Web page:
This time of year in Japan, Obon Season, represents a special time in the Buddhist tradition, and in Japanese culture in general. I found this video recently on Twitter where the home temple of the Jodo Shu sect, Chion-in, posted a video on Twitter of their annual service.
Obon season is based on a Buddhist sutra called the Ullambana Sutra (Urabon in Japanese), which focuses on one of the chief disciples of the Buddha, named Mogallana. Mogallana, while in meditation, had a vision of his mother reborn as a hungry ghost. While she was devoted to her son, she did not live a good life,1 and thus she was reborn as a starving, emaciated ghost.
Mogallana attempted to feed her rice, but as part of her curse, the rice turned to flames in her throat. Mogallana turns to the Buddha for advice, and he encourages Mogallana to perform good works such as caring for the rest of the monastic community, and dedicate the good merit from this to his mother. In so doing, Mogallana’s mother’s existence as a hungry ghost ends, and she is reborn in a more positive life.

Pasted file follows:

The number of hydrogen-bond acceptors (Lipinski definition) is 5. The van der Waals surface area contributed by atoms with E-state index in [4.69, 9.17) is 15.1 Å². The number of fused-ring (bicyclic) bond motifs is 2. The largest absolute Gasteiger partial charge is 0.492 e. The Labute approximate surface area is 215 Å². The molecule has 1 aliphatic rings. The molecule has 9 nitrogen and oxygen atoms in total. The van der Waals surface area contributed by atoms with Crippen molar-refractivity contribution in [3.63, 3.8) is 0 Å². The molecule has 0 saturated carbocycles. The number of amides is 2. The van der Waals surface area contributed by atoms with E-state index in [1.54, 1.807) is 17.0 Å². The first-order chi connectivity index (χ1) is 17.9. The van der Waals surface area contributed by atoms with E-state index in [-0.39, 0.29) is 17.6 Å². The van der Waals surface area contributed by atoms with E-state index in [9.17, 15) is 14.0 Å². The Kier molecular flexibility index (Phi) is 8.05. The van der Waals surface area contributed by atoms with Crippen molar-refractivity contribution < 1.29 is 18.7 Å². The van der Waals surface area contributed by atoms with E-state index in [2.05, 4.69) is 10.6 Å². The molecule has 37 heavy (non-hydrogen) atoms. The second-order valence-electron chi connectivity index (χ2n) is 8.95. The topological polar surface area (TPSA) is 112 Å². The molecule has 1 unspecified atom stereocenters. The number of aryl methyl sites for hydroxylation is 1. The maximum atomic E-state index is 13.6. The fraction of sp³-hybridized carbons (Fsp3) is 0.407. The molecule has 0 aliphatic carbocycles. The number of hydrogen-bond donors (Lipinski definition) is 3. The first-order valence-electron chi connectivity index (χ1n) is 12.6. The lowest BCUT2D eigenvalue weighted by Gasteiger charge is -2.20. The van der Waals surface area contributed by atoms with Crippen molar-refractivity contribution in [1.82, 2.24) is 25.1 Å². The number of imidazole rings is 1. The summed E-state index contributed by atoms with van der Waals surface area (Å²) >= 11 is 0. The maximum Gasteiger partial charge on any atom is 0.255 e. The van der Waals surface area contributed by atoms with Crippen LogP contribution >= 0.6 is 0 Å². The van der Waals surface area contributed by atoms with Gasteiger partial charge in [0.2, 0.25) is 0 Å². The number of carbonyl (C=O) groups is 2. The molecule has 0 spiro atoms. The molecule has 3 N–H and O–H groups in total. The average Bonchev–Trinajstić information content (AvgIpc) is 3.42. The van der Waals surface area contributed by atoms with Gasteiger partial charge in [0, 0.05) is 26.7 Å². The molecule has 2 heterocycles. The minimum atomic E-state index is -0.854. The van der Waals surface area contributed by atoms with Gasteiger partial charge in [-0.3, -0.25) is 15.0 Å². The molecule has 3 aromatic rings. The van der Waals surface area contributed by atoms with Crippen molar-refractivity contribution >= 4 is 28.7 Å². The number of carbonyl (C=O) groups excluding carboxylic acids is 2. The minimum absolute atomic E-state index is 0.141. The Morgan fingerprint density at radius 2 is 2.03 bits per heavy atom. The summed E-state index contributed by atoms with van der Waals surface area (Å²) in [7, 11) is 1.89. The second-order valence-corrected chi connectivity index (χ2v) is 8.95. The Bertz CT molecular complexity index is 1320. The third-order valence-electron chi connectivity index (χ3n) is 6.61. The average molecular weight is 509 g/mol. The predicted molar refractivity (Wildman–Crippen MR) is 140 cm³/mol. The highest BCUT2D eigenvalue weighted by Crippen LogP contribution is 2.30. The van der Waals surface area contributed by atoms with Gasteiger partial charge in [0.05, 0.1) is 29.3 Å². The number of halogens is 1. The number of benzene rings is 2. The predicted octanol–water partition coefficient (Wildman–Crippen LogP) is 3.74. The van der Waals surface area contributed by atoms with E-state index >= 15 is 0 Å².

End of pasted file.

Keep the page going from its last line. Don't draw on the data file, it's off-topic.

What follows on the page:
In popular culture, Obon has many parallels with the Mexican Day of the Dead tradition, even though they have no relation to one another. Japanese families make special offerings to past ancestors, both as gratitude and to make their life easier. It is thought that the spirits of ancestors may return for a night to be with the family too. Meanwhile, Buddhist temples will hold special services to help hungry ghosts through food offerings, dedicating good merit to them, etc.
The importance of the Ullambana Sutra, the story of Mogallana and his mother, and so on are not limited to Japan. Similar traditions can be found through much of the traditional Buddhist world.
While it might sound like superstition at first glance, it’s about acknowledging those who came before you and helped make you who you are. It’s a time to observe filial piety, but also to practice compassion to those condemned as hungry ghosts, while also acknowledging one’s own ancestors and their contributions to your life now.
1 One can find examples of this with modern day parents too.